The following years were spent in and out of drug and alcohol rehabilitation centers, in legal trouble, and on probation. In 2011, Lohan was charged with the theft of a necklace reported stolen from a jewelry store. She was sentenced to 120 days in jail and 480 hours of community service for misdemeanor theft and probation violation, to which she pled no contest. Due to overcrowding of the prison, she was released, wore an ankle tag, and was ordered to remain under supervised probation until the completion of her community service. In 2012, she was sentenced to 90 days in a lockdown rehabilitation center, 30 days of community service, and 18 months of mandated psychotherapy. A 180 day jail sentence in connection with the violation of probation was stayed. Her probation was also extended for another two years. If Lohan obeys all laws, she will not have to appear in court until November 2014.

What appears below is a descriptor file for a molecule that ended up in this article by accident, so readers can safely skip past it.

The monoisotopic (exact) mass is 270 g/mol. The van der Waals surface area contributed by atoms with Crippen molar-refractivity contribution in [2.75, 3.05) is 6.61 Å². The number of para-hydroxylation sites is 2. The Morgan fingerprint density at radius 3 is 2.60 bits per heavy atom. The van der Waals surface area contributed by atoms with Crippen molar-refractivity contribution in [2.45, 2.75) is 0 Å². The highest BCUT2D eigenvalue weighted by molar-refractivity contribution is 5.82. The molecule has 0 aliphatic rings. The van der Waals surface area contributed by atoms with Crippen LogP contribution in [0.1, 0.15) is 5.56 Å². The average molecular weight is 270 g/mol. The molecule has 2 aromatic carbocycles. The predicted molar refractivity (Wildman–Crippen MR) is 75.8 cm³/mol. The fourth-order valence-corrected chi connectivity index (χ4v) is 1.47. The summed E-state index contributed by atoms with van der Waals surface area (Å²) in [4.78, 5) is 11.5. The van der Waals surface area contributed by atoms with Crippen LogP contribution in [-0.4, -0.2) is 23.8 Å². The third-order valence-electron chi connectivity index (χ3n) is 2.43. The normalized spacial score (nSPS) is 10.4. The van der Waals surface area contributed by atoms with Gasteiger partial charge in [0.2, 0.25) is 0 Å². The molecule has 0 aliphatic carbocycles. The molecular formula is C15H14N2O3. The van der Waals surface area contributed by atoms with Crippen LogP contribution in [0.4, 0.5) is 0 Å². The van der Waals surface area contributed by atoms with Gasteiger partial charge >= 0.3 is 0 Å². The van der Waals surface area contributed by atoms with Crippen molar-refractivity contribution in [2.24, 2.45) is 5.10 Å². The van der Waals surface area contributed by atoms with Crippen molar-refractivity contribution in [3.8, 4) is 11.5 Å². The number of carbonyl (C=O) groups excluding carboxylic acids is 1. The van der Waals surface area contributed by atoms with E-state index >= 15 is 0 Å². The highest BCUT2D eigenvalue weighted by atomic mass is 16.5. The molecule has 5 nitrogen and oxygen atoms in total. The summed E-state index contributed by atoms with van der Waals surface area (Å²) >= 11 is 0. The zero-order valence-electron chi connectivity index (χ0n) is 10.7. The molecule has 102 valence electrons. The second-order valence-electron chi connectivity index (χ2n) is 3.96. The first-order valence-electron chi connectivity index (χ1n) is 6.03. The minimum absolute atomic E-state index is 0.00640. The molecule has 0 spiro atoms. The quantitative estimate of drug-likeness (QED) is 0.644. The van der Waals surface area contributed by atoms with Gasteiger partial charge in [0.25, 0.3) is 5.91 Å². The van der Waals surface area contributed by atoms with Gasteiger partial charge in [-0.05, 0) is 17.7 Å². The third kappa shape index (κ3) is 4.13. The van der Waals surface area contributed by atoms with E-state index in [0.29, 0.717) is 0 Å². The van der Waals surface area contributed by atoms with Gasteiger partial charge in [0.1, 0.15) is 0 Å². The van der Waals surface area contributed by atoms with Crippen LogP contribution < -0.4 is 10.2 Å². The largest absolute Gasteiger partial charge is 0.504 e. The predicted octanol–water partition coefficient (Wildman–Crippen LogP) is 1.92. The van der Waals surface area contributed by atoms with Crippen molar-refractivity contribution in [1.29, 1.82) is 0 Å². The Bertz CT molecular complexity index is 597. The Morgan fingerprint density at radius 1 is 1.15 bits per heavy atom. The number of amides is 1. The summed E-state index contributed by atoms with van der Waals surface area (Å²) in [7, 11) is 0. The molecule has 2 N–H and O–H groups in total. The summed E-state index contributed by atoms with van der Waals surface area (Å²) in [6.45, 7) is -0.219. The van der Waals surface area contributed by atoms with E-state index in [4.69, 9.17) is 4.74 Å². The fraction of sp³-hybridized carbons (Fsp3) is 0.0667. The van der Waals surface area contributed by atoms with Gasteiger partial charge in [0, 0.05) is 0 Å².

Lohan’s father, Michael, believes that conservatorship is the best thing for Lindsay’s future. Michael told his attorney that Lindsay is “in the danger zone,” taking drugs and hanging out with a bad crowd. According to Michael, the 26-year-old has been “drinking between a bottle and a bottle and a half of vodka per day” and that he has seen cocaine in her room. Michael has seen how well a conservatorship worked for Britney Spears and now he wants the same for his own famous daughter.
Michael does not want to be Lindsay’s conservator or run her finances. He does not want people to accuse him of going through the process only to get his daughter’s money. Michael would like a court appointed conservator “other than Dina.”